ASEAN KEY DESTINATIONS
KFC franchisee sees growth amid weak purchasing power
Publicly listed Fast Food Indonesia (FAST), the local brand holder of Kentucky Fried Chicken (KFC), aims to boost its revenue by 10 to 20 percent this year, despite acknowledging weak consumer purchasing power amid the slowdown in the domestic economy.
The franchisee hopes to book up to Rp 4.71 trillion (US$352.4 million) in revenue this year from sales of food, beverages and music CDs, up from Rp 4.21 trillion last year, FAST director JD Juwono said after a recent shareholders meeting.
“Although the people’s purchasing power is getting weaker, FAST will still expand into potential areas in the country,” Juwono remarked, adding that it also planned to shut down nine stores due to those stores’ high leasing costs and poor financial performance.
To reach the goal, FAST, which has 498 outlets and five mini outlets, has allocated around Rp 350 billion in capital expenditures (capex), which is funded the company’s internal cash, to open more stores and maintain existing facilities, according to him.
Almost two-thirds of the capex, or Rp 225 billion, will be used to set up 49 new KFC stores this year and five KFC-Box mini outlets — which come with minimal space and focus on takeaways — across the archipelago, particularly east Indonesia, such as Bone and Kampar.
Indonesia’s economy is currently dealing with the lowest gross domestic product (GDP) growth in six years and high consumer prices resulting from a faster-than-expected annual inflation rate in May.
To maintain profitability in the face of these challenges, FAST has considered increasing its food and beverage selling price, Juwono said, as rupiah depreciation against the US dollar has spiked costs of its imported ingredients, including its secret recipe, which contains no local ingredients.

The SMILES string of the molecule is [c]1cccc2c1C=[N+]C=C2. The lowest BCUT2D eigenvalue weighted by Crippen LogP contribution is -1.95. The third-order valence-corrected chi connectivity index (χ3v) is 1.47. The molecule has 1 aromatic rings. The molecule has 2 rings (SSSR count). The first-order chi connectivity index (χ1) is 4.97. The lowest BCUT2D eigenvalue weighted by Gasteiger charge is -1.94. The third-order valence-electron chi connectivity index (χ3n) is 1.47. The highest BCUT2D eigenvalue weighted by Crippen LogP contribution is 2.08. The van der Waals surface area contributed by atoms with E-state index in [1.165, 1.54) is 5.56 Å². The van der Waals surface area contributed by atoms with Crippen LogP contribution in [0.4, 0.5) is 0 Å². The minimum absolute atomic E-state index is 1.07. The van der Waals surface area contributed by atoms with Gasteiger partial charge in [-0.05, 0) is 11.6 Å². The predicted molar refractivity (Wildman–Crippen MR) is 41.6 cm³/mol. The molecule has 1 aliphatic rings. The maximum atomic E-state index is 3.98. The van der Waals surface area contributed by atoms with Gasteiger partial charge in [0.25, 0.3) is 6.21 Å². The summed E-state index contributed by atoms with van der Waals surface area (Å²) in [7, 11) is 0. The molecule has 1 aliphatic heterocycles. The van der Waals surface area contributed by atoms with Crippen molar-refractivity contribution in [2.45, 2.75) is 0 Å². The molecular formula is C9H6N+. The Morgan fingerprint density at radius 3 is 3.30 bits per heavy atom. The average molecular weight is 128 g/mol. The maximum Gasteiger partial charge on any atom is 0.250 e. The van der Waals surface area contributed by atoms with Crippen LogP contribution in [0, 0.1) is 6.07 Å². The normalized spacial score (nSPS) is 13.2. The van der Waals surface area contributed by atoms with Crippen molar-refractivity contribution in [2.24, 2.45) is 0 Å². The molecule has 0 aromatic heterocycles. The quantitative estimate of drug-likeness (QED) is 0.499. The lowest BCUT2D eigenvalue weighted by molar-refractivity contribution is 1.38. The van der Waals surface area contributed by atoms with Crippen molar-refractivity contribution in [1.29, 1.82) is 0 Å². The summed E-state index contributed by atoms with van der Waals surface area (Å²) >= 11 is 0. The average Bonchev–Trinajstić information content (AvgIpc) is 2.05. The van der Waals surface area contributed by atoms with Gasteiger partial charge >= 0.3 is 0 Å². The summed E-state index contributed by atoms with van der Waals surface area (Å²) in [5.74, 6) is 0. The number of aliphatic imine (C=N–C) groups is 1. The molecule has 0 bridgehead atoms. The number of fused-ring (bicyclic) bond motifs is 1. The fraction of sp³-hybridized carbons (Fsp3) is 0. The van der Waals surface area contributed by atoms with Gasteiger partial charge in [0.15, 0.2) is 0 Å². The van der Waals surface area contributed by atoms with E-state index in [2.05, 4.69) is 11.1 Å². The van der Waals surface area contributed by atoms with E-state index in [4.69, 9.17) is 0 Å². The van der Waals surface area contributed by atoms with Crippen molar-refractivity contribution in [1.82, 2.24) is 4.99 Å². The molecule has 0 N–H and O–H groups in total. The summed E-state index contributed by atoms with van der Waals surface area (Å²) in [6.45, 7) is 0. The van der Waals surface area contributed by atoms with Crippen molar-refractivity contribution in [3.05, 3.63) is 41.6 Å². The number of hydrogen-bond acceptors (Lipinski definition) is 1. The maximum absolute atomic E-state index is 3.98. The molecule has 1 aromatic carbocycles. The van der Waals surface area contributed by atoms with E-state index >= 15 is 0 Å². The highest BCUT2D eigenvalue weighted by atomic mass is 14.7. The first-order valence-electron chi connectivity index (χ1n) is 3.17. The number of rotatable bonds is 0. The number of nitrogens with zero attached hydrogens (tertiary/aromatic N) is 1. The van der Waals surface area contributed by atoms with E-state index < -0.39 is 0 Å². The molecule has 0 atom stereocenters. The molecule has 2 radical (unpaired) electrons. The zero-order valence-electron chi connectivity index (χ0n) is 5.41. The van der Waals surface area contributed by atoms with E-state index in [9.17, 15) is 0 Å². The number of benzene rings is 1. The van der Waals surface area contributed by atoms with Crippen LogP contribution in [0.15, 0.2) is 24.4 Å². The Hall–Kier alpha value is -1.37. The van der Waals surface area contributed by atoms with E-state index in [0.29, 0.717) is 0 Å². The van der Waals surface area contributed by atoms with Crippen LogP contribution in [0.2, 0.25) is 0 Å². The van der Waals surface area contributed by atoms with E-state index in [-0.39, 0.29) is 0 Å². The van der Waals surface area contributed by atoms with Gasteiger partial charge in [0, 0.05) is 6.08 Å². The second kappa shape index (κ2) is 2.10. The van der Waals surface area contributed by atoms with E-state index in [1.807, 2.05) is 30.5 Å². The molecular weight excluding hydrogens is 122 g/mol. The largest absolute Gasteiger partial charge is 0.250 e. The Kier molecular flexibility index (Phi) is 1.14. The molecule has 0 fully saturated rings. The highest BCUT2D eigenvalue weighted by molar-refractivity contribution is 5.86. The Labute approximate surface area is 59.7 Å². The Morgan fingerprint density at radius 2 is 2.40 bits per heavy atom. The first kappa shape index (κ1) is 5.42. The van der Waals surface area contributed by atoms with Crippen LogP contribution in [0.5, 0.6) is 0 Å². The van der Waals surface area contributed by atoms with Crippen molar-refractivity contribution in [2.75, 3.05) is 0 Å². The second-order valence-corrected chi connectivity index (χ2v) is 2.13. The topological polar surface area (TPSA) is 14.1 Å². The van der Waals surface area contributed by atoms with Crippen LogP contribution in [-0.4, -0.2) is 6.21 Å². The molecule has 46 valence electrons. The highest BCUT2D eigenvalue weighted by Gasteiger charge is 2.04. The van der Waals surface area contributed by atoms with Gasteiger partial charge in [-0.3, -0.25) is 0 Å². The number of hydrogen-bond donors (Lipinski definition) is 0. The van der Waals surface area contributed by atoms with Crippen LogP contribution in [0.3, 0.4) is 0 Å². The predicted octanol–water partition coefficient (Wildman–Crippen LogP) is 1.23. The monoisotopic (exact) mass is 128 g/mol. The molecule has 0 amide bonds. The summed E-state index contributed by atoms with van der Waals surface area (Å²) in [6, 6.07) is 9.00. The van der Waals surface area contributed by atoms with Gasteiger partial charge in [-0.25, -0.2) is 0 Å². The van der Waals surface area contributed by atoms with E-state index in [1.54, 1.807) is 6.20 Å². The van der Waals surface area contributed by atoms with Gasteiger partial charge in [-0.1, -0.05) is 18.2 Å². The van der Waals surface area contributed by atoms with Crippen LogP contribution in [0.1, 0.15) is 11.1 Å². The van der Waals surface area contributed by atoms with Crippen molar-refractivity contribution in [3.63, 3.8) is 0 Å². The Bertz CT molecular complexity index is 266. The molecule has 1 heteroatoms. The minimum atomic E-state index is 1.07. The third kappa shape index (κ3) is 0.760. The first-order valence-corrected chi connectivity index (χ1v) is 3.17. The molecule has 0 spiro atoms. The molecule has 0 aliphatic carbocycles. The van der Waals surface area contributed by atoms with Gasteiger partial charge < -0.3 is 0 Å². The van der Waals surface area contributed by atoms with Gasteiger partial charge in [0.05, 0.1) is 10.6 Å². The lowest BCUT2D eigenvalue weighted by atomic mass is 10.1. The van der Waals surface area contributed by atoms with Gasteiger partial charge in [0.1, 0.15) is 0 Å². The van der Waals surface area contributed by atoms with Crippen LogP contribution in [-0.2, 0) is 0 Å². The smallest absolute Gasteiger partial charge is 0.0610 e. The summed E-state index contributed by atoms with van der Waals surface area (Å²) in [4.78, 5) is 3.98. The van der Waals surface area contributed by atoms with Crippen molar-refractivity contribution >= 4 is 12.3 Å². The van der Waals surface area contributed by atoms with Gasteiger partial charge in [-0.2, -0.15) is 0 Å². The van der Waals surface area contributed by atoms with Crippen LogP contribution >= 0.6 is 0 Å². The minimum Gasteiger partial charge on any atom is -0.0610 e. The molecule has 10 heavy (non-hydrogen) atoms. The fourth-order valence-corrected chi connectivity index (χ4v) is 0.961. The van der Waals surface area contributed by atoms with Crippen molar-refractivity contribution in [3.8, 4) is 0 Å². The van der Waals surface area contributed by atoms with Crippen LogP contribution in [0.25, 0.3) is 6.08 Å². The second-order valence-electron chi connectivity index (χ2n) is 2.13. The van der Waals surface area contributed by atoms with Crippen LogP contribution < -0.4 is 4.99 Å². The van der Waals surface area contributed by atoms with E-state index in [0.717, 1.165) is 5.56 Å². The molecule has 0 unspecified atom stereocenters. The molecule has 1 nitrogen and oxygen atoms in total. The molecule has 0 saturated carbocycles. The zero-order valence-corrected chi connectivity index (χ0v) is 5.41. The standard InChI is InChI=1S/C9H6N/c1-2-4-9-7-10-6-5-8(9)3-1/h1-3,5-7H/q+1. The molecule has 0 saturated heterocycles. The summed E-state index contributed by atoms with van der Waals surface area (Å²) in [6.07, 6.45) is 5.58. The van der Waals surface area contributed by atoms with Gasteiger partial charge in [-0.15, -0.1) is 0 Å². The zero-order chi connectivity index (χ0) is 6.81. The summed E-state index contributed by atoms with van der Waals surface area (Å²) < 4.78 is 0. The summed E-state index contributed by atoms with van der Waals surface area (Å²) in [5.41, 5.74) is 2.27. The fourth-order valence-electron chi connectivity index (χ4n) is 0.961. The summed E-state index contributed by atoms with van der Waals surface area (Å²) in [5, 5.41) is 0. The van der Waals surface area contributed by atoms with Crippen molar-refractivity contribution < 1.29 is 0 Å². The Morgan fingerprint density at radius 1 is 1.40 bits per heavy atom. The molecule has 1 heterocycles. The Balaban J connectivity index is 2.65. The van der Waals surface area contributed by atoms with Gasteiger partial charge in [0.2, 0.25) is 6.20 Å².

The hike will be between 3 and 5 percent, he revealed, without elaborating on the timing of the price hike.
“We are still holding [selling prices steady] while observing market conditions,” Juwono said, acknowledging the people’s weak purchasing power.
FAST was hardly growing during January to March, Juwono admitted. Revenue only grew 3.4 percent to Rp 1 trillion in the first quarter of this year compared with the same period last year, while net profit slumped 36.61 percent to Rp 8.86 billion.
Nonetheless, Juwono is upbeat that the upcoming Muslim fasting month of Ramadhan in Indonesia could boost its revenues by between 15 and 20 percent in the second quarter of this year from the same period last year.
Indonesia, the country with the largest Muslim population, normally sees domestic consumption peak during the holy month of Ramadhan and the subsequent Idul Fitri holidays that will take place from mid-June to mid-July this year, coinciding with school holidays.
FAST, which during the recent shareholders meeting agreed to disburse Rp 59.8 billion in dividends, which account for 39 percent of its net profit in 2014, opened 27 new outlets and three KFC-Box outlets last year.
As a result, it ended last year with a 6.31 percent increase in revenues to Rp 4.21 trillion. The moderate growth in revenue failed to compensate for the firm’s surging expenses, however, bringing down net profits by 2.7 percent to Rp 152.05 billion.
Shares in FAST rose 5 percent on Tuesday to close at Rp 1,550 apiece. The stocks have plummeted 26 percent so far this year, versus the broader Jakarta Composite Index’s (JCI) 6.26 percent drop.
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